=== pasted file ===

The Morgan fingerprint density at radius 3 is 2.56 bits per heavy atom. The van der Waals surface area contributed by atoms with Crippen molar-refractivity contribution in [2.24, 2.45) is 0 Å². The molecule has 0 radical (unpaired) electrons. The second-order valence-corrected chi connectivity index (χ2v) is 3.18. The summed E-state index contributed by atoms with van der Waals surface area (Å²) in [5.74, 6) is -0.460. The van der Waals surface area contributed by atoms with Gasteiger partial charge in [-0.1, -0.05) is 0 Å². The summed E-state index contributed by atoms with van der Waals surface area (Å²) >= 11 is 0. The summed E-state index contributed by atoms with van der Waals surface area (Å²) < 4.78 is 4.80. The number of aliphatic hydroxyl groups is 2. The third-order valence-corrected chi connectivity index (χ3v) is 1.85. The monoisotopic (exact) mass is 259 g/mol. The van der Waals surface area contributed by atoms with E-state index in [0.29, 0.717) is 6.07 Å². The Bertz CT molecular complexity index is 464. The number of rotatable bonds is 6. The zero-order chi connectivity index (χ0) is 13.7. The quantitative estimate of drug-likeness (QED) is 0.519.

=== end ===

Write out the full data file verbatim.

The Morgan fingerprint density at radius 3 is 2.56 bits per heavy atom. The van der Waals surface area contributed by atoms with Crippen molar-refractivity contribution in [2.24, 2.45) is 0 Å². The molecule has 0 radical (unpaired) electrons. The second-order valence-corrected chi connectivity index (χ2v) is 3.18. The summed E-state index contributed by atoms with van der Waals surface area (Å²) in [5.74, 6) is -0.460. The van der Waals surface area contributed by atoms with Gasteiger partial charge in [-0.1, -0.05) is 0 Å². The summed E-state index contributed by atoms with van der Waals surface area (Å²) >= 11 is 0. The summed E-state index contributed by atoms with van der Waals surface area (Å²) < 4.78 is 4.80. The number of aliphatic hydroxyl groups is 2. The third-order valence-corrected chi connectivity index (χ3v) is 1.85. The monoisotopic (exact) mass is 259 g/mol. The van der Waals surface area contributed by atoms with E-state index in [0.29, 0.717) is 6.07 Å². The Bertz CT molecular complexity index is 464. The number of rotatable bonds is 6. The zero-order chi connectivity index (χ0) is 13.7. The quantitative estimate of drug-likeness (QED) is 0.519.